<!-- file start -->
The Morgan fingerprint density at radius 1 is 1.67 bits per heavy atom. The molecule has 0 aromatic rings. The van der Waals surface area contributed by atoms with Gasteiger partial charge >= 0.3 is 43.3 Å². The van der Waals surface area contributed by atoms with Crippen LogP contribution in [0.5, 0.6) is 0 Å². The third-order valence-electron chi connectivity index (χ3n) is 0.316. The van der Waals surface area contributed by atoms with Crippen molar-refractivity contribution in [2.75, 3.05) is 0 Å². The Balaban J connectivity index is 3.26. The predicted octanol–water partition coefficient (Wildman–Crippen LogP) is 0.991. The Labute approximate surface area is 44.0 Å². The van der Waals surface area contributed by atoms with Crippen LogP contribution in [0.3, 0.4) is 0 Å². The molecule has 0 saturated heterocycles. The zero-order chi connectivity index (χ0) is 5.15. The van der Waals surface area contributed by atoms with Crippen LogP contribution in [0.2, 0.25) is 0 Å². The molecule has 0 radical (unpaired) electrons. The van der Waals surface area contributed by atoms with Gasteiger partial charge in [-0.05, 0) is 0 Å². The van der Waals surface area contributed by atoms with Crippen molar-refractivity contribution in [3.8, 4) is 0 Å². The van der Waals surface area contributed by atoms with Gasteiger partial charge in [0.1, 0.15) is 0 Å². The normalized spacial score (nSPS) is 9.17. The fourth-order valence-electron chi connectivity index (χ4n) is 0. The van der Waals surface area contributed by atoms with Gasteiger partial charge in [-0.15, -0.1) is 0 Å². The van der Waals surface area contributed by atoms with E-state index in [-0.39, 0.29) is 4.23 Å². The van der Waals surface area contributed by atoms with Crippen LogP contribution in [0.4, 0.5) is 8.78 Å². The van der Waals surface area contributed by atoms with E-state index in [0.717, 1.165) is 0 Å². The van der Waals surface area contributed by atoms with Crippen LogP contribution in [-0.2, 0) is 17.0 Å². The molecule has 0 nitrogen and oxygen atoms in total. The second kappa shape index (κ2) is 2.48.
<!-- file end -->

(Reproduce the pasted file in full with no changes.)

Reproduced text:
The Morgan fingerprint density at radius 1 is 1.67 bits per heavy atom. The molecule has 0 aromatic rings. The van der Waals surface area contributed by atoms with Gasteiger partial charge >= 0.3 is 43.3 Å². The van der Waals surface area contributed by atoms with Crippen LogP contribution in [0.5, 0.6) is 0 Å². The third-order valence-electron chi connectivity index (χ3n) is 0.316. The van der Waals surface area contributed by atoms with Crippen molar-refractivity contribution in [2.75, 3.05) is 0 Å². The Balaban J connectivity index is 3.26. The predicted octanol–water partition coefficient (Wildman–Crippen LogP) is 0.991. The Labute approximate surface area is 44.0 Å². The van der Waals surface area contributed by atoms with Crippen LogP contribution in [0.3, 0.4) is 0 Å². The molecule has 0 saturated heterocycles. The zero-order chi connectivity index (χ0) is 5.15. The van der Waals surface area contributed by atoms with Crippen LogP contribution in [0.2, 0.25) is 0 Å². The molecule has 0 radical (unpaired) electrons. The van der Waals surface area contributed by atoms with Gasteiger partial charge in [-0.05, 0) is 0 Å². The van der Waals surface area contributed by atoms with Crippen molar-refractivity contribution in [3.8, 4) is 0 Å². The van der Waals surface area contributed by atoms with Gasteiger partial charge in [0.1, 0.15) is 0 Å². The normalized spacial score (nSPS) is 9.17. The fourth-order valence-electron chi connectivity index (χ4n) is 0. The van der Waals surface area contributed by atoms with Gasteiger partial charge in [-0.15, -0.1) is 0 Å². The van der Waals surface area contributed by atoms with E-state index in [-0.39, 0.29) is 4.23 Å². The van der Waals surface area contributed by atoms with Crippen LogP contribution in [0.4, 0.5) is 8.78 Å². The van der Waals surface area contributed by atoms with E-state index in [0.717, 1.165) is 0 Å². The van der Waals surface area contributed by atoms with Crippen LogP contribution in [-0.2, 0) is 17.0 Å². The molecule has 0 nitrogen and oxygen atoms in total. The second kappa shape index (κ2) is 2.48.